Siblani and other Arab American leaders met Aug. 5 with federal officials and then, on Aug. 11, with Detroit News Publisher Jonathan Wolman and the paper's managing editor, Gary Miles.
By then, the News had reported, "The head of the FBI in Detroit, following the report in The News, said the agency is not investigating terror threats nor targeting communities. "
Miles characterized the meeting as a "refamiliarity session." He acknowledged to Journal-isms by telephone on Monday that "the Arab American community was quite upset about the implications" of the FBI plane circling over Dearborn but said the News stood by its reporting. Miles said that if the FBI had responded with more specificity before the piece appeared, the News would have included those comments.
Siblani and others also complained about the pro-Israeli bias of the American news media, saying journalists have been fired for pro-Palestinian statements but rewarded for pro-Israeli ones.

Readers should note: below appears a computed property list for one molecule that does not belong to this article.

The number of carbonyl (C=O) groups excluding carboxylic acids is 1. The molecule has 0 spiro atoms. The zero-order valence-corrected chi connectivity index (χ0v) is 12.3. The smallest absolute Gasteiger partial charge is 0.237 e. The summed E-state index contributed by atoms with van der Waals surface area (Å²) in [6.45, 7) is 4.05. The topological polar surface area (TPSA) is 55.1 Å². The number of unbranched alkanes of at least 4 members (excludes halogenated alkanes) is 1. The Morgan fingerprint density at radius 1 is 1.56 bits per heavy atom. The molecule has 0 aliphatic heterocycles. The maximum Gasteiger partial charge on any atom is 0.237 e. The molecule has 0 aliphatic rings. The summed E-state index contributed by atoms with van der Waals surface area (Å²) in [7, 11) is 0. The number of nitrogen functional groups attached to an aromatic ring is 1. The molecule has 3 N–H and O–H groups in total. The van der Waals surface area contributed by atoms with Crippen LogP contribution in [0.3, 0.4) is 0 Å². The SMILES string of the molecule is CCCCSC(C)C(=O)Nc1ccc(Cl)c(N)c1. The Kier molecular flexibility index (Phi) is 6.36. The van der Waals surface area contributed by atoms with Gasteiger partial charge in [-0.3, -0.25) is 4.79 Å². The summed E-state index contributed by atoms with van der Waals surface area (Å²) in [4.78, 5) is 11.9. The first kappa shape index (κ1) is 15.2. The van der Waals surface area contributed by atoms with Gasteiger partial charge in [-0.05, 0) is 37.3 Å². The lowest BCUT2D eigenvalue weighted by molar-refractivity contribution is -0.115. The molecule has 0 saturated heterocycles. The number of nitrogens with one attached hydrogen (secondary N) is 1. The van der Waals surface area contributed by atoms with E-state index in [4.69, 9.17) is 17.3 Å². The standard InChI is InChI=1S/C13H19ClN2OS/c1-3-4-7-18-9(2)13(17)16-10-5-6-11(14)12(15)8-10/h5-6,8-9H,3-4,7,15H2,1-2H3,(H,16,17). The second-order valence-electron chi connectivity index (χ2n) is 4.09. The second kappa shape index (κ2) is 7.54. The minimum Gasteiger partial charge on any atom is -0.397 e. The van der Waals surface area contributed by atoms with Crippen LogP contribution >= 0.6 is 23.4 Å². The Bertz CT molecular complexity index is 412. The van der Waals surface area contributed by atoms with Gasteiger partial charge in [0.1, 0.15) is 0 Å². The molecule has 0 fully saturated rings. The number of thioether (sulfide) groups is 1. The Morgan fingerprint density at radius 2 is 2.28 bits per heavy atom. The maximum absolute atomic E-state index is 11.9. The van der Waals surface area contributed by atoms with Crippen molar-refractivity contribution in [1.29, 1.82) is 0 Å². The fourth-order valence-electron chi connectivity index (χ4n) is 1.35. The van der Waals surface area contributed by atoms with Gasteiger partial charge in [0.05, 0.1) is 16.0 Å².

The problem is compounded by the low numbers of Arab American journalists.
Miles told Journal-isms that the News had at least two Arab Americans. "It's fair to say we would all be better served by diverse viewpoints," the more the better, he said.
- Andrew Kirell, Mediaite: Detroit TV Anchor Angers Local Muslim Community with ISIS Comments (May 8)
Eric Ortiz, getevrybit.com: UNITY Town Hall on Arab Americans Highlights Ways Empathy Could Provide Better News Coverage
- Gyasi Ross, Indian Country Today Media Network: The Day White Innocence Died: An Indigenous Take on #September11